Algeria is the birthplace of many North African Islamist extremists
By Edward Cody,
PARIS — Algeria gave birth to most of the hardened Islamist militants who over the past two decades have created the well-armed North African extremist movements that are fighting France from desert redoubts in Mali and took the Western hostages at an Algerian gas production site near Libya.
Mokhtar Belmokhtar, 40, the one-eyed chieftain whose gunmen captured the American and other hostages Wednesday, is a prime example. Born in Algeria in 1972, he departed for combat in Afghanistan while still a teenager and returned two years later, having lost his left eye and earning the nickname “one-eye.”
As soon as he set foot on Algerian soil again, in 1993, Belmokhtar joined the Armed Islamic Groups, an extremist underground group fighting the army-dominated Algerian government and seeking to impose strict Islamic rule. Along with two other main groups, the Islamic Salvation Army and the Salafist Group for Preaching and Combat, he and his comrades in arms battled in a merciless guerrilla war in the Algerian backlands until 2002.
The war had begun in 1991 when the Algerian army canceled parliamentary elections after it looked like an Islamist party, the Islamic Salvation Front, was about to gain a majority. The army’s move forced President Chadli Benjedid to resign and end his experiment with democracy, leaving the army in full charge and sparking the civil war.
Defeated by the Algerian army a decade later, Belmokhtar and most of his fellow guerrilla fighters scattered to the thinly populated mountains along the border between Algeria and Mali, and roamed the desert-like flatlands across northern Mali, Mauritania and Niger.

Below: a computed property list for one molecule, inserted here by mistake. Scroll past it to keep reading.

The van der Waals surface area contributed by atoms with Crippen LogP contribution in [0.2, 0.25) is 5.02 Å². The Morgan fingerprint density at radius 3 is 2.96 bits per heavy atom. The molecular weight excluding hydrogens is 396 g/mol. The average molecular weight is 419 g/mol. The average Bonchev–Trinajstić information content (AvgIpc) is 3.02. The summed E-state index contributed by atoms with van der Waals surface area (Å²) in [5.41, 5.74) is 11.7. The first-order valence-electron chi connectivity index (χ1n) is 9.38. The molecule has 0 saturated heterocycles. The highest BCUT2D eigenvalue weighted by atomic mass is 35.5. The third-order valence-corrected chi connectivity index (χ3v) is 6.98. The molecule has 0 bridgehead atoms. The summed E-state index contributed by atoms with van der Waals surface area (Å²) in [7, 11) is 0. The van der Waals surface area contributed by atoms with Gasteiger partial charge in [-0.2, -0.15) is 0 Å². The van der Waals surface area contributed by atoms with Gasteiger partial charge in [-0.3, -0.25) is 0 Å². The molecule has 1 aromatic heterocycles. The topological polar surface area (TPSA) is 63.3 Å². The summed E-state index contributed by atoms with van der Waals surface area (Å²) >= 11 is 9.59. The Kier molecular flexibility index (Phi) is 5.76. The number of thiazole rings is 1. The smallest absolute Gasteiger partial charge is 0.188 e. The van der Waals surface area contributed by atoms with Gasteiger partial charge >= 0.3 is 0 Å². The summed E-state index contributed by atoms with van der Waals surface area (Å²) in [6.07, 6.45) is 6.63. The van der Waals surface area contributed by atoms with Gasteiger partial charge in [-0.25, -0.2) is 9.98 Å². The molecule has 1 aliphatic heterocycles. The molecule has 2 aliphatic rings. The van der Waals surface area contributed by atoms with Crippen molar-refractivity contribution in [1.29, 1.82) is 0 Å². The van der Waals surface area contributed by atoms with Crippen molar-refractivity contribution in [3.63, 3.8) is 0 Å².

It was there that al-Qaeda in the Islamic Maghreb (AQIM) took shape, in the form of three divisions of fighters with separate leadership but all dedicated to hostage-taking, smuggling and propagation of strict Islamic ways. The Algerian-formed divisions over the years began attracting recruits from other countries as well, such as Mali, Mauritania and even Pakistan.
Belmokhtar was the leader of one of the columns, but he was often dismissed by Algerian and French security officials as more interested in cigarette smuggling and ransom than in Islamic probity. Reflecting their disdain, Algerian security agents gave him a new nickname: “Mr. Marlboro.”
More seriously, Belmokhtar was involved in a half-dozen hostage takings over the past decade and reportedly amassed a fortune in ransom payments from governments and multinational companies negotiating through intermediaries, often including Malian military intelligence officers. Along with his fellow guerrillas, Belmokhtar improved his group’s armament with weapons carted in from Libyan strongman Moammar Gaddafi, who was booted from power in 2011 by rebels backed by Western air power.
The overall AQIM leader, however, remained Abdelmalik Droukdel. Another veteran of the 1990s Algerian civil war, he remained in a northern Algeria hideout, from which his forces still mount occasional attacks on Algerian government or military installations.
Droukdel negotiated the accord that in 2006 resulted in the North African groups’ absorption into Osama bin Laden’s al-Qaeda. Only after prolonged ideological and theological debates, often carried out on Internet sites, did they take the name al-Qaeda in the Islamic Maghreb, according to Mathieu Guidere, professor of Islamic studies at Toulouse University and a well known specialist on North African extremist groups.
Belmokhtar broke with AQMI last month, according to Guidere and other specialists, and formed his own group called “Signatories in Blood.” That was the name he used Wednesday in announcing his takeover of the gas plant. Although the reason for the break remained unclear, Belmokhtar’s gunmen had clashed in the northern Mali city of Gao in June with an allied secular group of Malian Tuaregs, the Azawad National Liberation Front.